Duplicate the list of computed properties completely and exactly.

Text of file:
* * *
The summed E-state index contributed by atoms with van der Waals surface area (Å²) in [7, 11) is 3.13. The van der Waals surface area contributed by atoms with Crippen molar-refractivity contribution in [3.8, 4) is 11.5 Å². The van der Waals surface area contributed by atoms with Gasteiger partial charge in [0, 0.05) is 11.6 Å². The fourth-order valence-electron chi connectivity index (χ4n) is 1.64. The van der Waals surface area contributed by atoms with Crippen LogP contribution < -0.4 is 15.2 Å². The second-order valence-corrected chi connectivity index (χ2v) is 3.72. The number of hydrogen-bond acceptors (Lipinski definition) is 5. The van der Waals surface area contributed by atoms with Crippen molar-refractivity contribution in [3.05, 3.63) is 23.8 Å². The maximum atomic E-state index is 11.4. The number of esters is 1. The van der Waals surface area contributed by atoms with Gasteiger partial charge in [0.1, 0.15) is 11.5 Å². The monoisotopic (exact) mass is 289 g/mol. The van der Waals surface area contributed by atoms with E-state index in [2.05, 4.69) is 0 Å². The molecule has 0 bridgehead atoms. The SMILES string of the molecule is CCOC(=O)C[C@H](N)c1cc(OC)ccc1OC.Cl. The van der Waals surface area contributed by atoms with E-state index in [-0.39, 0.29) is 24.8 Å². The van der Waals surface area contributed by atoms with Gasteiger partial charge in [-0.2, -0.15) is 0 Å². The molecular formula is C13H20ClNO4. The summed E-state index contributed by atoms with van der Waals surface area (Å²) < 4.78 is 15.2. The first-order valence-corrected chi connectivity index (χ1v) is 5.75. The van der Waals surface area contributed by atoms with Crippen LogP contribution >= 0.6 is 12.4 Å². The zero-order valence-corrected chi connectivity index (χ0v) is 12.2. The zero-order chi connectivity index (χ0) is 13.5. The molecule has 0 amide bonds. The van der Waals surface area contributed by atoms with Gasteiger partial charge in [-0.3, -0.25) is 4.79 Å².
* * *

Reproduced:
The summed E-state index contributed by atoms with van der Waals surface area (Å²) in [7, 11) is 3.13. The van der Waals surface area contributed by atoms with Crippen molar-refractivity contribution in [3.8, 4) is 11.5 Å². The van der Waals surface area contributed by atoms with Gasteiger partial charge in [0, 0.05) is 11.6 Å². The fourth-order valence-electron chi connectivity index (χ4n) is 1.64. The van der Waals surface area contributed by atoms with Crippen LogP contribution < -0.4 is 15.2 Å². The second-order valence-corrected chi connectivity index (χ2v) is 3.72. The number of hydrogen-bond acceptors (Lipinski definition) is 5. The van der Waals surface area contributed by atoms with Crippen molar-refractivity contribution in [3.05, 3.63) is 23.8 Å². The maximum atomic E-state index is 11.4. The number of esters is 1. The van der Waals surface area contributed by atoms with Gasteiger partial charge in [0.1, 0.15) is 11.5 Å². The monoisotopic (exact) mass is 289 g/mol. The van der Waals surface area contributed by atoms with E-state index in [2.05, 4.69) is 0 Å². The molecule has 0 bridgehead atoms. The SMILES string of the molecule is CCOC(=O)C[C@H](N)c1cc(OC)ccc1OC.Cl. The van der Waals surface area contributed by atoms with E-state index in [-0.39, 0.29) is 24.8 Å². The van der Waals surface area contributed by atoms with Gasteiger partial charge in [-0.2, -0.15) is 0 Å². The molecular formula is C13H20ClNO4. The summed E-state index contributed by atoms with van der Waals surface area (Å²) < 4.78 is 15.2. The first-order valence-corrected chi connectivity index (χ1v) is 5.75. The van der Waals surface area contributed by atoms with Crippen LogP contribution >= 0.6 is 12.4 Å². The zero-order valence-corrected chi connectivity index (χ0v) is 12.2. The zero-order chi connectivity index (χ0) is 13.5. The molecule has 0 amide bonds. The van der Waals surface area contributed by atoms with Gasteiger partial charge in [-0.3, -0.25) is 4.79 Å².